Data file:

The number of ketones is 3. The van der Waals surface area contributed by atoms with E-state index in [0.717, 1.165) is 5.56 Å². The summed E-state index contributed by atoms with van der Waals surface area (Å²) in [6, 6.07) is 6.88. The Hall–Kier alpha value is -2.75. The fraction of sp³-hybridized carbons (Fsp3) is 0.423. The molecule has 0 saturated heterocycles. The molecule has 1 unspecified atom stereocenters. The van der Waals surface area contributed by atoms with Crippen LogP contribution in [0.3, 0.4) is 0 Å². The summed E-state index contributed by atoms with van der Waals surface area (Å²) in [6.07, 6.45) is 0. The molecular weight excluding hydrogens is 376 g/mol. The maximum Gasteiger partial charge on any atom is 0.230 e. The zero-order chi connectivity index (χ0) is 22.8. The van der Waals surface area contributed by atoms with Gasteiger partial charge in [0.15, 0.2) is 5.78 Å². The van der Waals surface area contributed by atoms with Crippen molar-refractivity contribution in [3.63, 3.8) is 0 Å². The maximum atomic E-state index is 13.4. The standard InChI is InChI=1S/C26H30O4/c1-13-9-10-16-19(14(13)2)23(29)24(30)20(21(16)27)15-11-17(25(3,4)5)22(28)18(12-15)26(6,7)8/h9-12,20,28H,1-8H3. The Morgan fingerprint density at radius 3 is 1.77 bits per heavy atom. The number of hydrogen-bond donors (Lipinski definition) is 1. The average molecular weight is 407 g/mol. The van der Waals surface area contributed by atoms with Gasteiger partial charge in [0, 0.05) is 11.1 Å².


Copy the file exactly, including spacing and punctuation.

The number of ketones is 3. The van der Waals surface area contributed by atoms with E-state index in [0.717, 1.165) is 5.56 Å². The summed E-state index contributed by atoms with van der Waals surface area (Å²) in [6, 6.07) is 6.88. The Hall–Kier alpha value is -2.75. The fraction of sp³-hybridized carbons (Fsp3) is 0.423. The molecule has 0 saturated heterocycles. The molecule has 1 unspecified atom stereocenters. The van der Waals surface area contributed by atoms with Crippen LogP contribution in [0.3, 0.4) is 0 Å². The summed E-state index contributed by atoms with van der Waals surface area (Å²) in [6.07, 6.45) is 0. The molecular weight excluding hydrogens is 376 g/mol. The maximum Gasteiger partial charge on any atom is 0.230 e. The zero-order chi connectivity index (χ0) is 22.8. The van der Waals surface area contributed by atoms with Gasteiger partial charge in [0.15, 0.2) is 5.78 Å². The van der Waals surface area contributed by atoms with Crippen molar-refractivity contribution in [3.63, 3.8) is 0 Å². The maximum atomic E-state index is 13.4. The standard InChI is InChI=1S/C26H30O4/c1-13-9-10-16-19(14(13)2)23(29)24(30)20(21(16)27)15-11-17(25(3,4)5)22(28)18(12-15)26(6,7)8/h9-12,20,28H,1-8H3. The Morgan fingerprint density at radius 3 is 1.77 bits per heavy atom. The number of hydrogen-bond donors (Lipinski definition) is 1. The average molecular weight is 407 g/mol. The van der Waals surface area contributed by atoms with Gasteiger partial charge in [0, 0.05) is 11.1 Å².